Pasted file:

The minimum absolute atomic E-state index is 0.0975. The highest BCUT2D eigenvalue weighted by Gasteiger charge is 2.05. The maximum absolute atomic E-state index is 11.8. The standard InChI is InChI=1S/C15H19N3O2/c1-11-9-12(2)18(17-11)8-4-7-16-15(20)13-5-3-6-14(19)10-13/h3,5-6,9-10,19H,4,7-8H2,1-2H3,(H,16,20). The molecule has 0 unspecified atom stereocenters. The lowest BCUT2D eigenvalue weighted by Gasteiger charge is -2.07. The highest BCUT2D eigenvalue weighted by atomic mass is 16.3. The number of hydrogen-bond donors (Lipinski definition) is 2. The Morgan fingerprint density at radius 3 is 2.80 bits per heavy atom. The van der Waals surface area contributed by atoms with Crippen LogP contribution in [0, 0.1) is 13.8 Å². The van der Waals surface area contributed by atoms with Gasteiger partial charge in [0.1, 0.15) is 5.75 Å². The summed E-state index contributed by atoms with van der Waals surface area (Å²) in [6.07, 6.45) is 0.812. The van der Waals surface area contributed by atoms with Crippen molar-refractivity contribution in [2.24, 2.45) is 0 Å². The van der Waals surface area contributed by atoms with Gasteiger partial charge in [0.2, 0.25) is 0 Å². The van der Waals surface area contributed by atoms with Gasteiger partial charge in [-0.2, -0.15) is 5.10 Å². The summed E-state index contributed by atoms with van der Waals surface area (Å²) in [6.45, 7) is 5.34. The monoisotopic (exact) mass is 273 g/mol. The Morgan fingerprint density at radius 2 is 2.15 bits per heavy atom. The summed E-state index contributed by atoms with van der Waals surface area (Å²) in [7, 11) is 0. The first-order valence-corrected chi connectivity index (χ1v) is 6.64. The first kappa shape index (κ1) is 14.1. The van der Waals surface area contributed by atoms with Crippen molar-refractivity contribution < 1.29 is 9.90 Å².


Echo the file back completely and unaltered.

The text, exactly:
The minimum absolute atomic E-state index is 0.0975. The highest BCUT2D eigenvalue weighted by Gasteiger charge is 2.05. The maximum absolute atomic E-state index is 11.8. The standard InChI is InChI=1S/C15H19N3O2/c1-11-9-12(2)18(17-11)8-4-7-16-15(20)13-5-3-6-14(19)10-13/h3,5-6,9-10,19H,4,7-8H2,1-2H3,(H,16,20). The molecule has 0 unspecified atom stereocenters. The lowest BCUT2D eigenvalue weighted by Gasteiger charge is -2.07. The highest BCUT2D eigenvalue weighted by atomic mass is 16.3. The number of hydrogen-bond donors (Lipinski definition) is 2. The Morgan fingerprint density at radius 3 is 2.80 bits per heavy atom. The van der Waals surface area contributed by atoms with Crippen LogP contribution in [0, 0.1) is 13.8 Å². The van der Waals surface area contributed by atoms with Gasteiger partial charge in [0.1, 0.15) is 5.75 Å². The summed E-state index contributed by atoms with van der Waals surface area (Å²) in [6.07, 6.45) is 0.812. The van der Waals surface area contributed by atoms with Crippen molar-refractivity contribution in [2.24, 2.45) is 0 Å². The van der Waals surface area contributed by atoms with Gasteiger partial charge in [0.2, 0.25) is 0 Å². The van der Waals surface area contributed by atoms with Gasteiger partial charge in [-0.2, -0.15) is 5.10 Å². The summed E-state index contributed by atoms with van der Waals surface area (Å²) in [6.45, 7) is 5.34. The monoisotopic (exact) mass is 273 g/mol. The Morgan fingerprint density at radius 2 is 2.15 bits per heavy atom. The summed E-state index contributed by atoms with van der Waals surface area (Å²) in [7, 11) is 0. The first-order valence-corrected chi connectivity index (χ1v) is 6.64. The first kappa shape index (κ1) is 14.1. The van der Waals surface area contributed by atoms with Crippen molar-refractivity contribution < 1.29 is 9.90 Å².